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Symmetrical

Definition

adjective

Pertaining to, characterized by, or exhibiting symmetry


Supplement

In biology, symmetry refers to the proportionality of one side to the other side(s) in a sagittal plane or around an axis. A body plan, for instance, is described to be symmetrical if the parts on one side is (more or less) the same as those of another in terms of form, number, arrangement, and/or position.

Most flowering plants show symmetry. Their flowers may be radially symmetrical or bilaterally symmetrical. Radially symmetrical flowers have floral parts that are of the same form, components, and size around an axis. Bilaterally symmetrical flowers are those in which the left and the right sides of a sagittal plane are mirror images.


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The question about TATA sequence flexibility

... shown in the lower picture, four phenylalanine amino acids jam into the DNA minor groove and form the kinks that bend the DNA. There are also two symmetrical asparagine amino acids that form hydrogen bonds at the very center. The combination of the unusual flexibility of TATA DNA sequences and ...

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by Fantomas
Sat Aug 31, 2013 10:57 am
 
Forum: Molecular Biology
Topic: The question about TATA sequence flexibility
Replies: 1
Views: 1695

un even development of muscle

Although people claim mammals are bilateraly symmetrical based on morphology, we have assymmetry on the anatomical and physiological level 1. heart is always in the left or one side 2. Organs like spleen, liver and looping of intestine is always ...

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by balamurugan3
Fri Aug 09, 2013 2:01 pm
 
Forum: Genetics
Topic: un even development of muscle
Replies: 4
Views: 2697

Re:

In the skeleton and muscle area, we're supposed to be bilaterally symmetrical. Not everyone is, for a number of possible reasons. You could have picked up some imbalance as an embryo, or you maybe it's how you exercise. Most activities use more than one ...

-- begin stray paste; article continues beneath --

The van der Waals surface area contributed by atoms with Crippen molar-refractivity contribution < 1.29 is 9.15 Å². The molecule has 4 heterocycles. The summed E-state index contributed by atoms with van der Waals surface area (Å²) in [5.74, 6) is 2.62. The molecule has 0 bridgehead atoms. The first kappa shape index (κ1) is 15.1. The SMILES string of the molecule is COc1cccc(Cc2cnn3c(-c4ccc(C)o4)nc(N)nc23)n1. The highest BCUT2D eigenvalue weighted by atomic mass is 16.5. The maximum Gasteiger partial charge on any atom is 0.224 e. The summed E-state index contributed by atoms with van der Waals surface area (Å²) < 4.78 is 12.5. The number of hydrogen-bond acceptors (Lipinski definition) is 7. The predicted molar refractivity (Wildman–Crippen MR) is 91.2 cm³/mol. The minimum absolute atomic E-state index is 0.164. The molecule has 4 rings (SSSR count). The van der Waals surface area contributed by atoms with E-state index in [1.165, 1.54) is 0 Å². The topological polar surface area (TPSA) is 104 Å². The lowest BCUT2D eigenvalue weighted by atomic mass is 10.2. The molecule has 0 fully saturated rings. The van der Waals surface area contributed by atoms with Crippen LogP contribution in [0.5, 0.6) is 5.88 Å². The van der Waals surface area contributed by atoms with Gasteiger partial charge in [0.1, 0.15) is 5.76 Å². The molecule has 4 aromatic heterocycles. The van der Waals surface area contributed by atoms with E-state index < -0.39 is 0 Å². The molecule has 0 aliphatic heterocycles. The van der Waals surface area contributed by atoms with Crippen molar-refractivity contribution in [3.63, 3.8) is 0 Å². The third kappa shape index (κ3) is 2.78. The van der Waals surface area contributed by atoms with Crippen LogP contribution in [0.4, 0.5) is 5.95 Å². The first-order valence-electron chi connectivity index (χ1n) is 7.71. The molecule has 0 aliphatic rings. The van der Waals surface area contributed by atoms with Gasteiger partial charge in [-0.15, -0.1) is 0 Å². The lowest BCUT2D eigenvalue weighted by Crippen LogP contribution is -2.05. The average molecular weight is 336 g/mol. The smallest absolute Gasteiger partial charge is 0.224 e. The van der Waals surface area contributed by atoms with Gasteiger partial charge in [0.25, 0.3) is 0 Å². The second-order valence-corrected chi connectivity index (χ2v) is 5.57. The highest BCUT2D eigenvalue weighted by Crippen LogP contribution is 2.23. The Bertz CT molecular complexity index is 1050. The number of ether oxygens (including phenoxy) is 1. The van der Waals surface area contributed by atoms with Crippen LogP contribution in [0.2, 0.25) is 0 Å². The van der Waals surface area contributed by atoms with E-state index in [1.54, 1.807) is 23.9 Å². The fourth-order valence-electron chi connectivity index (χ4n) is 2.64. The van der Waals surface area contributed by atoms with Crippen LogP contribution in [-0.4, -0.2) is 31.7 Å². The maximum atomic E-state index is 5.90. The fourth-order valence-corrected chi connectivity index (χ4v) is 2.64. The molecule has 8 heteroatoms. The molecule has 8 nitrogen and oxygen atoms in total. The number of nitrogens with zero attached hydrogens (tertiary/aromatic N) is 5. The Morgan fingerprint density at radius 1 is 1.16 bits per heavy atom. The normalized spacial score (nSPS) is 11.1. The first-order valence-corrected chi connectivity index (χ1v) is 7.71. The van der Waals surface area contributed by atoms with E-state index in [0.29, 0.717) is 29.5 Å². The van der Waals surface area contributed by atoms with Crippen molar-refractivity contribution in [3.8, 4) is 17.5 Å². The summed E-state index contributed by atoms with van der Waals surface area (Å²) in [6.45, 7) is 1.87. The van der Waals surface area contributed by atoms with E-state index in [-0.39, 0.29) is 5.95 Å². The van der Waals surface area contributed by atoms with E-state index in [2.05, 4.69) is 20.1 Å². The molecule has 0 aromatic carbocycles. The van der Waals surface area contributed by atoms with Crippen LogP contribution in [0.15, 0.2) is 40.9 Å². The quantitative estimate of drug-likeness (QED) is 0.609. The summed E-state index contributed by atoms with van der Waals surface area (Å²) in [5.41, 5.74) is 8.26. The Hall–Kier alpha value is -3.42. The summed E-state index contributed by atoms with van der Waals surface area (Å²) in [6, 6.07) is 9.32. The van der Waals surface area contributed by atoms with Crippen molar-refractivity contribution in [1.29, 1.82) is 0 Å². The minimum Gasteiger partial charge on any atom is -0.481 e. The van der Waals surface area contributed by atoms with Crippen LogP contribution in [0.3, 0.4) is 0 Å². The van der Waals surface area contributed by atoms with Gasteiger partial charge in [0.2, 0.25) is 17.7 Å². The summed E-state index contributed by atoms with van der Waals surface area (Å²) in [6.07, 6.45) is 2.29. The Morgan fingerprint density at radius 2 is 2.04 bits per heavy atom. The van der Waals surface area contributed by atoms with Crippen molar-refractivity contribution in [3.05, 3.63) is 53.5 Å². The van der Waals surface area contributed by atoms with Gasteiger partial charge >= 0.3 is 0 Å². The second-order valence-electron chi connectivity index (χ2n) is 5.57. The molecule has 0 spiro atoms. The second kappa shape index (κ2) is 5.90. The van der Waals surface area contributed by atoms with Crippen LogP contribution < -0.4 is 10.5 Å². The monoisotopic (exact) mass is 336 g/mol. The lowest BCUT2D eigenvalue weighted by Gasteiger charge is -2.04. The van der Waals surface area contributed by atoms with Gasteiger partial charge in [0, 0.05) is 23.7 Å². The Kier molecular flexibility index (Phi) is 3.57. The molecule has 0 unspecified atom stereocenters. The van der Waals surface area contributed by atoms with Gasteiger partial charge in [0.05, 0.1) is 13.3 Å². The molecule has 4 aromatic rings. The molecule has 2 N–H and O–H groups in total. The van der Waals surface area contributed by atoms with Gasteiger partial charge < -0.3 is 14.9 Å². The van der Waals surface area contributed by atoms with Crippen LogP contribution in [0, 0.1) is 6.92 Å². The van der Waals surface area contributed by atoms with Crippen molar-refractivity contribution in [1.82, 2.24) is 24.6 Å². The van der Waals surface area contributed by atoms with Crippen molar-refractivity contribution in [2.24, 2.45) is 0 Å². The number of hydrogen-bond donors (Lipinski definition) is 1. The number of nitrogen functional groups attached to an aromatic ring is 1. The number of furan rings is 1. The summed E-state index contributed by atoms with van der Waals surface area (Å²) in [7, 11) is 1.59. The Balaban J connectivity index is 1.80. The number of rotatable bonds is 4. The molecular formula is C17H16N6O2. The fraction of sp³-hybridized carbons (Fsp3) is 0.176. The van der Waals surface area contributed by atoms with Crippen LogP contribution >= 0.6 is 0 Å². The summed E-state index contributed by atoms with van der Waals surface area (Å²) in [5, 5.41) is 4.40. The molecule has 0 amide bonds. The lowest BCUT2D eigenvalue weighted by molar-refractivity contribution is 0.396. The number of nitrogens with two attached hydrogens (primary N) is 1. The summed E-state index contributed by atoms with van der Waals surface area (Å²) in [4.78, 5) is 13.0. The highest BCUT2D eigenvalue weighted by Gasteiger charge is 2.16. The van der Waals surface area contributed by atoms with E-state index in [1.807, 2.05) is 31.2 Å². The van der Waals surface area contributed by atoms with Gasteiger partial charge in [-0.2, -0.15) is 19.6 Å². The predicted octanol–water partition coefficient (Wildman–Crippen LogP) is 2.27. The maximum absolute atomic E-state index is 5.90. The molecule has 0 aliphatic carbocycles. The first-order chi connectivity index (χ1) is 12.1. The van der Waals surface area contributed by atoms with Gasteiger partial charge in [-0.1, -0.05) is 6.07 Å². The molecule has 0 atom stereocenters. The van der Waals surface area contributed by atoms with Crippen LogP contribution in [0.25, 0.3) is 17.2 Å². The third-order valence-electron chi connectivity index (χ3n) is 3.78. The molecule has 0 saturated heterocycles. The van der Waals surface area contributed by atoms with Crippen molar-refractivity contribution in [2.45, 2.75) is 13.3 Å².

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by teju85
Fri Aug 02, 2013 11:24 am
 
Forum: Genetics
Topic: un even development of muscle
Replies: 4
Views: 2697

un even development of muscle

In the skeleton and muscle area, we're supposed to be bilaterally symmetrical. Not everyone is, for a number of possible reasons. You could have picked up some imbalance as an embryo, or you maybe it's how you exercise. Most activities use more than one muscle, ...

See entire post
by Darby
Thu Aug 01, 2013 3:16 pm
 
Forum: Genetics
Topic: un even development of muscle
Replies: 4
Views: 2697

UV Reflective Staining

... glow, suggesting also that the changes are due to an ingested chemical and thus recent (as opposed to either long-term or genetic). The ascribed asymmetrical pattern on the fingernails (and that they fade out - as those a gradual increase has been occurring) imply it's not an externalised factor ...

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by JoshuaFlynn
Tue Mar 13, 2012 7:39 am
 
Forum: Human Biology
Topic: UV Reflective Staining
Replies: 9
Views: 6847
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